Check out these behind-the-scenes secrets for an insider's view of E3.
Where the games aren't
Despite being supposedly restricted to industry insiders, not all the wares at E3 are put on display on the show floor for all to see. In fact, most of the best demos are hidden behind closed doors in private meeting rooms.
Games such as Mass Effect 3 require either an appointment or a long wait in line to see, while others, such as Skyrim, BioShock Infinite, and Prototype 2, can only be seen in action if you've been invited to a demo session.
If you forgot to RSVP for one of the big press conferences (or your invite got lost in the mail), try showing up just before the start time. By then, everyone is rushing to get the still-sizable queue of attendees into the venue and seated, and organizers inevitably end up waving everyone inside at the last minute.
The much-maligned public transportation system in Los Angeles can actually be fairly useful for E3. Many of the hotels attendees are in Hollywood, and the subway (yes, there is a subway system) goes from major points in Hollywood to a stop only a few blocks from the Los Angeles Convention Center. The fare is $1.50 each way, and the trip from central Hollywood to the LACC took about 20 minutes, plus a 10-minute walk.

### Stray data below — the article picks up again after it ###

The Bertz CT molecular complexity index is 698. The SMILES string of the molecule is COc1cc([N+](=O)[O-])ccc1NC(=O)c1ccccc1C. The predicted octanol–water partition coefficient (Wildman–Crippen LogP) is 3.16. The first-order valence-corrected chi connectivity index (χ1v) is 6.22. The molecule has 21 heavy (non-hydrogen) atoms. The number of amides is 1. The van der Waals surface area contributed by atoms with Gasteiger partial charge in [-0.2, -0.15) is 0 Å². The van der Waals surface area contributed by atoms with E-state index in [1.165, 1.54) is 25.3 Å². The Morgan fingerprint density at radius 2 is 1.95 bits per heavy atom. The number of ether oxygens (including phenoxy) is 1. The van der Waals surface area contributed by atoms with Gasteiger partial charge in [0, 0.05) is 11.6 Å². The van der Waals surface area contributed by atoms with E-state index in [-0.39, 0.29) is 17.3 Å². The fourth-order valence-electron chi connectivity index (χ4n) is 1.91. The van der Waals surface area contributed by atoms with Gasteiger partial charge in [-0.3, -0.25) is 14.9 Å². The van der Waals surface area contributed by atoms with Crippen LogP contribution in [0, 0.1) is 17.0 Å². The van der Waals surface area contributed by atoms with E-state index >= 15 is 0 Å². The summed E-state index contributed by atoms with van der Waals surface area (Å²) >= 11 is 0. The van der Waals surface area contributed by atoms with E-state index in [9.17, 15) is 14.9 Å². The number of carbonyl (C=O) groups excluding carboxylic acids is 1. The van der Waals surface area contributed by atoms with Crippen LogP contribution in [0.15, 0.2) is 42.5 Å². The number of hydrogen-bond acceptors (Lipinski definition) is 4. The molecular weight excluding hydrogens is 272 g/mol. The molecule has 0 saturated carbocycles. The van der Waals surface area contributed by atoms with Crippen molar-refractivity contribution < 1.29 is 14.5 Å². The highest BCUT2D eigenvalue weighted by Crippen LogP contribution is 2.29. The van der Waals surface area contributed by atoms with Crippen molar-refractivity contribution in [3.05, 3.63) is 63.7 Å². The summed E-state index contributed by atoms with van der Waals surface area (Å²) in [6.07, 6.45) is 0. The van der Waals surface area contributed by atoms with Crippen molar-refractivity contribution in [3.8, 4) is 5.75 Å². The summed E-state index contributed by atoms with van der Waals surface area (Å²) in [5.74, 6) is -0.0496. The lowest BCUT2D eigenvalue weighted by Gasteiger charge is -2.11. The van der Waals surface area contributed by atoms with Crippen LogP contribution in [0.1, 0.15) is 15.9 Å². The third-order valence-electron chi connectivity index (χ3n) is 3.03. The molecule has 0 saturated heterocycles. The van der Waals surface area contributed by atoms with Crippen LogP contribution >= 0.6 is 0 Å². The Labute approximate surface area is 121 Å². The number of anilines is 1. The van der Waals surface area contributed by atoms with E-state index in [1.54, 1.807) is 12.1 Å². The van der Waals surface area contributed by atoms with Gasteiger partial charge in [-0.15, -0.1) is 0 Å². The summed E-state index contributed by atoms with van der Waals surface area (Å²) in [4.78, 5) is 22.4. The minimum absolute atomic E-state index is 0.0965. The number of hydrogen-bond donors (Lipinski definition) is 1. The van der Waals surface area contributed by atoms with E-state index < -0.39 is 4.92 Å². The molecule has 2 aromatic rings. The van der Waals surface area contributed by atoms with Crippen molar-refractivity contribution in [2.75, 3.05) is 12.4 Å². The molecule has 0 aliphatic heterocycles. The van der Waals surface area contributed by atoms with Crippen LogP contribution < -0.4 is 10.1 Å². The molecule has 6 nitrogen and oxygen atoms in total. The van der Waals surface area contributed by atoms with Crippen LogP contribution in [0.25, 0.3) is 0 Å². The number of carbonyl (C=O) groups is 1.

Photo by: Los Angeles County Metropolitan Transportation Authority / Caption by:
Where to find parties and game industry hangouts
Private parties are hard to get into if you're not already on the guest list, but people have been known to blag their way inside if they have the right name to drop or just a gift for schmoozing.
The same venues are popular hangouts for game makers and journalists, even when not booked for a private event. So, if you want to be where the action is, trying hanging out at the bar at the Figueroa Hotel, or at downtown LA venues such as The Edison, Seven Grand, or the Broadway Bar.
For all the bright lights and giant TV screens, you wouldn't think E3 was an especially environmentally friendly show--and in many ways it isn't. But, compared with E3 shows from years ago, there is one very important difference.
Back in the '90s and early 2000s, E3 attendees were swamped with piles of paper press releases and cardboard folders of game info. By the mid-2000s, it had largely changed over to CDs filled with screenshots and document files, and a few USB keys.
But, over the course of the last few E3 shows, the show has become surprisingly conscious about physical waste. Nearly every game company now skips printed material, CDs, and even USB keys, instead hosting screenshots, documents, and videos on an FTP server. At most, you'll get a tiny printed card with the FTP info, if even that.
No one will ever accuse E3 of being a "green" show, but over the past 12 years it's become nearly paperless, which is definitely a step in the right direction.